On Wednesday afternoon, an unseasonably beautiful Southern Indiana July day, Mary Sauls went Home. Having walked with her Lord through this world for very nearly 86 years, Mary took His hand and left her suffering behind to walk with Him in Glory.
Mary was born Aug. 1, 1927 in St. Louis, part of an old German family.
Her early years, like many others of her generation, were not easy ones. The Great Depression was in full swing, and Mary's mother raised her family as a single working mother. The two most important lessons Mary learned growing up were the importance of family and the love of Jesus. Those lessons sustained Mary throughout her life.
Mary was baptized into the faith Sept. 11, 1927 in Our Savior Lutheran
Church in St. Louis, and was confirmed there as a member.
When she was 13 years old, Mary began to sing in the church choir; her love of music and singing developed into a lifelong passion.
On May 11, 1946, at an Our Savior Walther League cookout held at her family's home, Mary met a young student from Concordia Seminary. They began to see each other regularly and began a relationship that would last the rest of her life. She and Ottis, newly ordained as a Lutheran minister, were married June 4, 1950 and began their lifelong journey together. Mary and Ottis celebrated their 63rd wedding anniversary this year.
The first waypoint on Mary's walk of faith was St. John's Lutheran Church in Deer Lodge, Montana, high in the Rocky Mountains. As the wife of a new pastor, she continued to be a part of church activities, as a member of the choir and the Ladies Aid, while struggling to make ends meet on a meager income. In 1951, Mary entered a new phase of her life as a new mother, with the birth of David.
Her stay in Montana was not a long one, and she and Ottis journeyed on to Beach, N.D. and St. Paul's Lutheran Church. Once again, she was active in the church, as a member of the choir, the Ladies Aid, and as a Sunday School teacher. While in Beach, Mary gave birth to two more children: Daniel, who lived only long enough to be baptized and whose death tore Mary's heart open, and Donald.
From Beach, Mary journeyed to Austin, Texas and Grace Lutheran Church. In Austin, Mary was welcomed into the arms of her husband's family. Mary continued in the Ladies Aid, and as a Sunday School teacher, and again sang in the choir. Mary added Timothy and Janice to her family before the time came to move on.
Hope Lutheran Church in Bridgeville, Penn. was her next stop. At Hope, Mary continued her involvement with the choir, the Ladies Aid, and as a Sunday School teacher. She tended her growing family, and sang, and waged an ongoing but successful battle to make ends meet. The skill of sewing that she had learned working in St. Louis stood her in good stead here, when she made clothing for her children.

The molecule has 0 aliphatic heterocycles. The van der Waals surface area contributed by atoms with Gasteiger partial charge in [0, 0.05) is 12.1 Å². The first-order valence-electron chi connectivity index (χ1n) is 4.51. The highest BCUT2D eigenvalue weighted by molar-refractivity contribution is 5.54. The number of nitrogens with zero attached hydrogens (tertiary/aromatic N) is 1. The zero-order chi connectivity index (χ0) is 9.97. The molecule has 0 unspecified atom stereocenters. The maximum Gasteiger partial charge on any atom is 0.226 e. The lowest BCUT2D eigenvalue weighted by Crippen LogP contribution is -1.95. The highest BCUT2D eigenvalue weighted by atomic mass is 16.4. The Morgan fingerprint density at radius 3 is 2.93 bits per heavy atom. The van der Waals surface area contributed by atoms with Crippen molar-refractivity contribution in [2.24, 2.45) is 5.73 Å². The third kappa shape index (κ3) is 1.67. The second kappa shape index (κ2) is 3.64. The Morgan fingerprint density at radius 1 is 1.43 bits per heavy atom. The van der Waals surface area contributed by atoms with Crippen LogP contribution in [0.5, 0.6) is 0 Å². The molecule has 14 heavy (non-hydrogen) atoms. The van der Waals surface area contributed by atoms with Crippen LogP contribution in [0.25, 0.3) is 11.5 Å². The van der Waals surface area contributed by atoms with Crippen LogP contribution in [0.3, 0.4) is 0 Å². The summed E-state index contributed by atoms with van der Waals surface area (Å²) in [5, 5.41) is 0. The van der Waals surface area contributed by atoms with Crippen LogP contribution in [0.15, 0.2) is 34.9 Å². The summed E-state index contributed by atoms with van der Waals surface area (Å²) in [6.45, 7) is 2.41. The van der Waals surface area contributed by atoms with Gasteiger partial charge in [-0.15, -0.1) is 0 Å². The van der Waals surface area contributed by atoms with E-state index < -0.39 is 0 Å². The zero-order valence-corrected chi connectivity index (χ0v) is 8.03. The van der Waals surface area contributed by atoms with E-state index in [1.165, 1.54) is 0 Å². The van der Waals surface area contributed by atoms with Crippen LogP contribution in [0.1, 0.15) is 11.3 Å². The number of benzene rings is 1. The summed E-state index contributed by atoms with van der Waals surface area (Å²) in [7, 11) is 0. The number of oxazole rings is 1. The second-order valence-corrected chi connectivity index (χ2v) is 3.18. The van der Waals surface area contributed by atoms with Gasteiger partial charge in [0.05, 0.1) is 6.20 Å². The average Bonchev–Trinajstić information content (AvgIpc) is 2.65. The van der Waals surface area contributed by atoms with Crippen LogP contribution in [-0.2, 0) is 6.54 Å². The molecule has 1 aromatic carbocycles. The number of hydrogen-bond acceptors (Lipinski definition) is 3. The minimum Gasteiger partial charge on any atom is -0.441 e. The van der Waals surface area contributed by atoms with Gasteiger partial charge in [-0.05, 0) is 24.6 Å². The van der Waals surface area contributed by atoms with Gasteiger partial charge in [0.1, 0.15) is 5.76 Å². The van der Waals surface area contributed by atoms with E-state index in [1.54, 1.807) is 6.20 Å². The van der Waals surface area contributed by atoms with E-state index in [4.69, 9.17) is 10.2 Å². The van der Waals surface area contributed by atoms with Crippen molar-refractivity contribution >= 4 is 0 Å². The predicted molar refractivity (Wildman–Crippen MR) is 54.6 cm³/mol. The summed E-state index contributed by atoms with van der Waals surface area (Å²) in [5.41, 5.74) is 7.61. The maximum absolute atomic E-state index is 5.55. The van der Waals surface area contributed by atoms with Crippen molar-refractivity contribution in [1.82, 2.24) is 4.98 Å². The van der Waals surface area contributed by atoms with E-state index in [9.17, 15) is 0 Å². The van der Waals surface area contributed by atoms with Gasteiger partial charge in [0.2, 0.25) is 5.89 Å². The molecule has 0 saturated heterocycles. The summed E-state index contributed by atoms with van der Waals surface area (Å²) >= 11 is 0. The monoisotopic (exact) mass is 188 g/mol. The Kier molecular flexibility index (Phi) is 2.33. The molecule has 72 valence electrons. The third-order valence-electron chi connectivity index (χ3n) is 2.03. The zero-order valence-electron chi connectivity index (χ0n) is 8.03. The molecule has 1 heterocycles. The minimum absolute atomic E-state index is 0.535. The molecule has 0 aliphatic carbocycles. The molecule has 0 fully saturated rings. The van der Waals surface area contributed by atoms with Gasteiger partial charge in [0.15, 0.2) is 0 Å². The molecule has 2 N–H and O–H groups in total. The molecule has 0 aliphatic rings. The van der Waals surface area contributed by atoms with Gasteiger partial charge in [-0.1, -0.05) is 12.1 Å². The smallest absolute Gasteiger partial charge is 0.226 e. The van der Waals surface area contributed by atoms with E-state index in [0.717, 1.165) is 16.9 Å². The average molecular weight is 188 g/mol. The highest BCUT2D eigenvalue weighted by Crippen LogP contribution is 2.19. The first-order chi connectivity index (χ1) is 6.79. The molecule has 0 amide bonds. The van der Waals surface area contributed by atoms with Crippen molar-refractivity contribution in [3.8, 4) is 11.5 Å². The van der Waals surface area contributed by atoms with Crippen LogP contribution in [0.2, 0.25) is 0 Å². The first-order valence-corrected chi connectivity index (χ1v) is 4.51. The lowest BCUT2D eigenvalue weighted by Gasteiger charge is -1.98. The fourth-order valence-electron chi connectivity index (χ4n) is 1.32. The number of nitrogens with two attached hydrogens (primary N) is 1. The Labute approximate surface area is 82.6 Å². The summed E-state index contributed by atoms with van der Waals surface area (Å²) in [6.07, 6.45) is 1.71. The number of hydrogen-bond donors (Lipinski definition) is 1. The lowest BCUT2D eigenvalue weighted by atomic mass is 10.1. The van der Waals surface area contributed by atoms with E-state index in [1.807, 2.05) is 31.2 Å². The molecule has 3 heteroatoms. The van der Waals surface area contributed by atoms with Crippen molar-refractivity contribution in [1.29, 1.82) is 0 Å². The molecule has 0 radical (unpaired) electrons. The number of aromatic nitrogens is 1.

In 1964, Mary arrived in Seymour, with Ottis and the children. Redeemer Lutheran Church and Seymour became her home and she thrived. Mary joined the choir almost immediately and didn't miss a practice except for serious illness or being out of town. She was instrumental in starting the Redeemer Bell Choir and was the first director. She was a member of the Altar Guild and used her sewing skills to sew vestments for the altar. She was a member of the Lutheran Women's Missionary League, the Fellowship Club, and the Couples Club. She was a member of the Quilting Circle and worked very hard sewing quilts and making blankets for Lutheran World Relief. If there was the Lord's Work to be done, Mary was there to help.
But Mary was also a member of the Adult Bible Class and the Tuesday Morning Bible Class, because she knew that she had to feed her soul on the Word of God.
Mary was a devoted wife and mother, and a devoted Child of God. She loved Jesus, her church and her family. Her journey has carried her beyond our sight now, to the feet of her Saviour, where her alto voice is raised in praise. She left us on Wednesday afternoon and we all know that Wednesday evening is choir practice. Mary did not like to miss choir practice and would not be late for her Saviour. She said her goodbyes to her family and stepped deliberately from among us to don her new, white robe and find her place in heaven's alto section.
Funeral services were conducted Monday, July 29 at Reedemer Lutheran Church. Burial followed at Immanuel Lutheran Cemetery, Seymour.
Condolences may be sent to the family through Voss Funeral Service and memorials may be written to Redeemer Expansion Fund or the Donor's Choice through Voss Funeral Service, Seymour.
A complete obituary may be viewed on the funeral home website at www.vossfuneralservice.com